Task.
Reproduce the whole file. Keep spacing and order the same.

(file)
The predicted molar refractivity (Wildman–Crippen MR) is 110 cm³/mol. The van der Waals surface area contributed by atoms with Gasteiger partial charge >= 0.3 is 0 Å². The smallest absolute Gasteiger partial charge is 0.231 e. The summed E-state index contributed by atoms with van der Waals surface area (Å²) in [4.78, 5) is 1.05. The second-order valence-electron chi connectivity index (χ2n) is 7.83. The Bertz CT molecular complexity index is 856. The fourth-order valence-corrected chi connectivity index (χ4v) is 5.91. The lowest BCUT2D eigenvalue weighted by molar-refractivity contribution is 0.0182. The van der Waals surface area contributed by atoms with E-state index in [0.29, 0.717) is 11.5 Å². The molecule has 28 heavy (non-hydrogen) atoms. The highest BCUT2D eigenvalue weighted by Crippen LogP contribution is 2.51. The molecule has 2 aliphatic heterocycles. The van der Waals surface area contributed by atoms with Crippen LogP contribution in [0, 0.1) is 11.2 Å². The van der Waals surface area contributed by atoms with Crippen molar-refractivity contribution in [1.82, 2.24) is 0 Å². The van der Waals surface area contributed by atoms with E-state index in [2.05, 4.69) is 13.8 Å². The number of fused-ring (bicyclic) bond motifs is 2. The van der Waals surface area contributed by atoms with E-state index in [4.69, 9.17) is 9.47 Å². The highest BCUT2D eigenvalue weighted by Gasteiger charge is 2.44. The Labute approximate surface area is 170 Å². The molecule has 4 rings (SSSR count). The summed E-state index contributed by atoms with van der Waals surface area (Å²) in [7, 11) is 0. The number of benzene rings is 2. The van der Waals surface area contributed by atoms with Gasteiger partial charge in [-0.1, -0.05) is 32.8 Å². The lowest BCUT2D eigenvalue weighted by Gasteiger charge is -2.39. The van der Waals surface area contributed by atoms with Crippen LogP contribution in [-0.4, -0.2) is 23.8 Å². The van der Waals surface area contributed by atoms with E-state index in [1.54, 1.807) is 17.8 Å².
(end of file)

The predicted molar refractivity (Wildman–Crippen MR) is 110 cm³/mol. The van der Waals surface area contributed by atoms with Gasteiger partial charge >= 0.3 is 0 Å². The smallest absolute Gasteiger partial charge is 0.231 e. The summed E-state index contributed by atoms with van der Waals surface area (Å²) in [4.78, 5) is 1.05. The second-order valence-electron chi connectivity index (χ2n) is 7.83. The Bertz CT molecular complexity index is 856. The fourth-order valence-corrected chi connectivity index (χ4v) is 5.91. The lowest BCUT2D eigenvalue weighted by molar-refractivity contribution is 0.0182. The van der Waals surface area contributed by atoms with E-state index in [0.29, 0.717) is 11.5 Å². The molecule has 28 heavy (non-hydrogen) atoms. The highest BCUT2D eigenvalue weighted by Crippen LogP contribution is 2.51. The molecule has 2 aliphatic heterocycles. The van der Waals surface area contributed by atoms with Crippen LogP contribution in [0, 0.1) is 11.2 Å². The van der Waals surface area contributed by atoms with Crippen molar-refractivity contribution in [1.82, 2.24) is 0 Å². The van der Waals surface area contributed by atoms with E-state index in [2.05, 4.69) is 13.8 Å². The number of fused-ring (bicyclic) bond motifs is 2. The van der Waals surface area contributed by atoms with E-state index in [4.69, 9.17) is 9.47 Å². The highest BCUT2D eigenvalue weighted by Gasteiger charge is 2.44. The Labute approximate surface area is 170 Å². The molecule has 4 rings (SSSR count). The summed E-state index contributed by atoms with van der Waals surface area (Å²) in [7, 11) is 0. The number of benzene rings is 2. The van der Waals surface area contributed by atoms with Gasteiger partial charge in [-0.1, -0.05) is 32.8 Å². The lowest BCUT2D eigenvalue weighted by Gasteiger charge is -2.39. The van der Waals surface area contributed by atoms with Crippen LogP contribution in [-0.4, -0.2) is 23.8 Å². The van der Waals surface area contributed by atoms with E-state index in [1.54, 1.807) is 17.8 Å².